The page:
There’s a reason why hyperscalers like Amazon Web Services (AWS), Google Cloud Platform (GCP), and Microsoft Azure have done so well: they provide cloud compute and network infrastructure services on a large scale and they’re easily accessible. The platforms are attractive for many users and development start ups because of their almost unlimited service options and resource availability.
They make starting and growing a business so easy that it’s hard to resist the benefits these sizeable public cloud providers can offer.
How easy is it to switch?
But while they all offer similar services, every hyperscaler is built differently. The services they offer are proprietary which means developers can often find it hard to change platform. It’s not quite as drastic as “vendor lock-in”, it’s more a case of subjecting themselves to ‘high switching costs’. Businesses that use a hyperscaler’s proprietary services may not realize just how high the costs could be to switch to another hosting platform or provider – not to mention the time and effort involved.
People would be understandably reticent to sign up with a hyperscaler if they knew that leaving could be much harder than they imagined. While this isn’t really an issue with basic services, the threat of lock-in becomes much more noticeable when it comes to more advanced services.
For example, AWS S3 object storage is a very convenient service to store new data at what appears to be a low cost. But for many organizations with high volumes of data the AWS pricing model makes it unaffordable to migrate away from that service.
How expensive is it to scale?
When a business grows in popularity, scaling of the underlying resources and increased usage can result in unforeseen invoices due to the intrinsic pay-per-use models used by hyperscaler platforms. For many customers, this means they may need to hire dedicated consultants to manage their hyperscale infrastructure usage and prevent costs from skyrocketing. Networking costs, for example, can quickly become more than expected with hyperscalers.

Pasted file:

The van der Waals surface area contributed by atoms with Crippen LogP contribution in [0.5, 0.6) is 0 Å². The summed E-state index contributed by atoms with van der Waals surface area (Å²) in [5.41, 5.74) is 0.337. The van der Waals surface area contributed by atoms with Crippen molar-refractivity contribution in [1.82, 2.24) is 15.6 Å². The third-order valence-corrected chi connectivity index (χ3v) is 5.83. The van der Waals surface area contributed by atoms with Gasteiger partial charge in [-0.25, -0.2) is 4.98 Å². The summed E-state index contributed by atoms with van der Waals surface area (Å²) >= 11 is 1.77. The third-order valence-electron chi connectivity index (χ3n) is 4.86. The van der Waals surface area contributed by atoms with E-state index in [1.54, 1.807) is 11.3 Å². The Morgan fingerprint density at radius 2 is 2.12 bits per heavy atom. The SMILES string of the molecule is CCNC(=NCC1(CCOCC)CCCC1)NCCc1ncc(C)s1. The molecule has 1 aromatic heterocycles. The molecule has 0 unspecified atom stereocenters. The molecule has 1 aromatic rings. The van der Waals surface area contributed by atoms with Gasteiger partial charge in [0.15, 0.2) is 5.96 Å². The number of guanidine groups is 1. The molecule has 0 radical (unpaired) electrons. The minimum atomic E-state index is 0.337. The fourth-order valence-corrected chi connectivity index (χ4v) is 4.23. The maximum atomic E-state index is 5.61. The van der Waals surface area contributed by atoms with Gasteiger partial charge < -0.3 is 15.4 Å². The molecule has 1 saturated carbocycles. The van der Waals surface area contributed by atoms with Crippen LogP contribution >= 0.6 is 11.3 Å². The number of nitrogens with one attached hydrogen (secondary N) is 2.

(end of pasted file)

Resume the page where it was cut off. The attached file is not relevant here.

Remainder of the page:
Is pay-per-use a solution?
Pay-per-use models are widespread with hyperscalers and they can seem very attractive in cases where businesses only use what they need and when they need it. But it’s not quite as simple as that. Businesses can underestimate how frequently they might need to run an application. In many cases, an application might be required 24/7 or it can’t be scaled down when the load isn’t high enough. That’s when pay-per-use models can suddenly become very expensive.
What about pay-per-reservation?
For many organizations the solution might be to opt for infrastructure as a service, using standard (open source) software solutions to run services instead of ready-to-use proprietary services on hyperscaler platforms. This allows them to retain a better grip on their flexibility and independence. Running software on standard infrastructure services at ‘fixed’ fees (pay-per-reservation) with a hosting provider typically results in more predictable invoices at the end of the month. In many cases, companies can benefit from more resources or higher performance at lower costs.
A multi-cloud strategy could be the solution
Hyperscalers are making big investments in innovation but they’re not doing it for nothing. Sooner or later, they will want to earn it back. Given the problems of technical lock-in and the high cost of migrating from a proprietary platform to an alternative, businesses may want to spend more time identifying the risks before they embrace hyperscaler services fully.
The benefits provided by hyperscalers can seem very attractive, but it is worth considering whether adopting a multi-cloud strategy might provide more flexibility and independence now and into the future. A multi-cloud strategy enables businesses to interconnect their environments with multiple cloud providers and run workloads on the most efficient and cost-effective platforms as demands, needs and costs dictate.